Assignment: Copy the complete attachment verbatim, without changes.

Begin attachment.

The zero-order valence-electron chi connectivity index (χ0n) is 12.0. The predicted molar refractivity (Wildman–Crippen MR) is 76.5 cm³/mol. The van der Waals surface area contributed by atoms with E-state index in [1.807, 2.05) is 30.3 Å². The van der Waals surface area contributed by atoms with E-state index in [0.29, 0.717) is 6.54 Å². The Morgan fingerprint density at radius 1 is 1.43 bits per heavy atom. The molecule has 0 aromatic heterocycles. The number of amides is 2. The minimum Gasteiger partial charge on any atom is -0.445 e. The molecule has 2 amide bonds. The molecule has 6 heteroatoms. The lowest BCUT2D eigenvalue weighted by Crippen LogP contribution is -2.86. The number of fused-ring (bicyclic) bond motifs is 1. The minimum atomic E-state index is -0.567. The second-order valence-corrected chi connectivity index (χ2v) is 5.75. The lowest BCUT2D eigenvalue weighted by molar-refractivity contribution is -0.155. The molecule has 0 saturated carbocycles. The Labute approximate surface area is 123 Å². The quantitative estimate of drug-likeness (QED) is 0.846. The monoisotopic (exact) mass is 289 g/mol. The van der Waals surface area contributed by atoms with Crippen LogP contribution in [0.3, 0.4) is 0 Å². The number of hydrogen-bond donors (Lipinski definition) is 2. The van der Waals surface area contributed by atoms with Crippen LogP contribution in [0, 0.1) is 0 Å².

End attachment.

The zero-order valence-electron chi connectivity index (χ0n) is 12.0. The predicted molar refractivity (Wildman–Crippen MR) is 76.5 cm³/mol. The van der Waals surface area contributed by atoms with E-state index in [1.807, 2.05) is 30.3 Å². The van der Waals surface area contributed by atoms with E-state index in [0.29, 0.717) is 6.54 Å². The Morgan fingerprint density at radius 1 is 1.43 bits per heavy atom. The molecule has 0 aromatic heterocycles. The number of amides is 2. The minimum Gasteiger partial charge on any atom is -0.445 e. The molecule has 2 amide bonds. The molecule has 6 heteroatoms. The lowest BCUT2D eigenvalue weighted by Crippen LogP contribution is -2.86. The number of fused-ring (bicyclic) bond motifs is 1. The minimum atomic E-state index is -0.567. The second-order valence-corrected chi connectivity index (χ2v) is 5.75. The lowest BCUT2D eigenvalue weighted by molar-refractivity contribution is -0.155. The molecule has 0 saturated carbocycles. The Labute approximate surface area is 123 Å². The quantitative estimate of drug-likeness (QED) is 0.846. The monoisotopic (exact) mass is 289 g/mol. The van der Waals surface area contributed by atoms with Crippen LogP contribution in [0.3, 0.4) is 0 Å². The number of hydrogen-bond donors (Lipinski definition) is 2. The van der Waals surface area contributed by atoms with Crippen LogP contribution in [0, 0.1) is 0 Å².